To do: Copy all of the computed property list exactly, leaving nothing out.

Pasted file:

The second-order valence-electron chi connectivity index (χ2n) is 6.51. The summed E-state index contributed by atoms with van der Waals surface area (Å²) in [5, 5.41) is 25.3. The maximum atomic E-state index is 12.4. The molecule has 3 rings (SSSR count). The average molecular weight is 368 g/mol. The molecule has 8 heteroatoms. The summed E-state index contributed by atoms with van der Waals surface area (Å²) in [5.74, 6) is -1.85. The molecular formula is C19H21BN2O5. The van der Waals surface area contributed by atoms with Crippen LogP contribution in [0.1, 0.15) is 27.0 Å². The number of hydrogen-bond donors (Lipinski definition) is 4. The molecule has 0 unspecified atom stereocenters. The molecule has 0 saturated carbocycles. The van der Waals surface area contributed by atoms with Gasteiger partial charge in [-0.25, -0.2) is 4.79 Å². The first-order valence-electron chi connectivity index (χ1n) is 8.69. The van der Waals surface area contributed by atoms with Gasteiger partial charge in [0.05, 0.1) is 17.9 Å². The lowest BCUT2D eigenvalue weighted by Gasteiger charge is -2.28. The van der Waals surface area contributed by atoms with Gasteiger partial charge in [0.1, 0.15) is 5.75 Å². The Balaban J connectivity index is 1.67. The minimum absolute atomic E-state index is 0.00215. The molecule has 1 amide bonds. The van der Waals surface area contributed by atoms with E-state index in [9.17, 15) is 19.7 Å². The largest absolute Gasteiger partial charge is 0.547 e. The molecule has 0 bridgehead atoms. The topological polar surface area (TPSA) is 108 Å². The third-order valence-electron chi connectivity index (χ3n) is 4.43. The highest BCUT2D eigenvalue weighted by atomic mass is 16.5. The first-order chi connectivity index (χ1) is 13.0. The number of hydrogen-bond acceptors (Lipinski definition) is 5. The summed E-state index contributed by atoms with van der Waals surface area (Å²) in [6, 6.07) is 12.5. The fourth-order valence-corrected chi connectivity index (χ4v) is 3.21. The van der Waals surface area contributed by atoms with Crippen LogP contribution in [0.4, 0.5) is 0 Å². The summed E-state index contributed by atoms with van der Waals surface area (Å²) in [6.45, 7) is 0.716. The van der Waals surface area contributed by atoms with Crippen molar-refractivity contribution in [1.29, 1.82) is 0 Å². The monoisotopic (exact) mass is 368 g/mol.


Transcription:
The second-order valence-electron chi connectivity index (χ2n) is 6.51. The summed E-state index contributed by atoms with van der Waals surface area (Å²) in [5, 5.41) is 25.3. The maximum atomic E-state index is 12.4. The molecule has 3 rings (SSSR count). The average molecular weight is 368 g/mol. The molecule has 8 heteroatoms. The summed E-state index contributed by atoms with van der Waals surface area (Å²) in [5.74, 6) is -1.85. The molecular formula is C19H21BN2O5. The van der Waals surface area contributed by atoms with Crippen LogP contribution in [0.1, 0.15) is 27.0 Å². The number of hydrogen-bond donors (Lipinski definition) is 4. The molecule has 0 unspecified atom stereocenters. The molecule has 0 saturated carbocycles. The van der Waals surface area contributed by atoms with Gasteiger partial charge in [-0.25, -0.2) is 4.79 Å². The first-order valence-electron chi connectivity index (χ1n) is 8.69. The van der Waals surface area contributed by atoms with Gasteiger partial charge in [0.05, 0.1) is 17.9 Å². The lowest BCUT2D eigenvalue weighted by Gasteiger charge is -2.28. The van der Waals surface area contributed by atoms with Gasteiger partial charge in [0.1, 0.15) is 5.75 Å². The Balaban J connectivity index is 1.67. The minimum absolute atomic E-state index is 0.00215. The molecule has 1 amide bonds. The van der Waals surface area contributed by atoms with E-state index in [9.17, 15) is 19.7 Å². The largest absolute Gasteiger partial charge is 0.547 e. The molecule has 0 bridgehead atoms. The topological polar surface area (TPSA) is 108 Å². The third-order valence-electron chi connectivity index (χ3n) is 4.43. The highest BCUT2D eigenvalue weighted by atomic mass is 16.5. The first-order chi connectivity index (χ1) is 13.0. The number of hydrogen-bond acceptors (Lipinski definition) is 5. The summed E-state index contributed by atoms with van der Waals surface area (Å²) in [6, 6.07) is 12.5. The fourth-order valence-corrected chi connectivity index (χ4v) is 3.21. The van der Waals surface area contributed by atoms with Crippen LogP contribution in [0.4, 0.5) is 0 Å². The summed E-state index contributed by atoms with van der Waals surface area (Å²) in [6.45, 7) is 0.716. The van der Waals surface area contributed by atoms with Crippen molar-refractivity contribution in [1.29, 1.82) is 0 Å². The monoisotopic (exact) mass is 368 g/mol.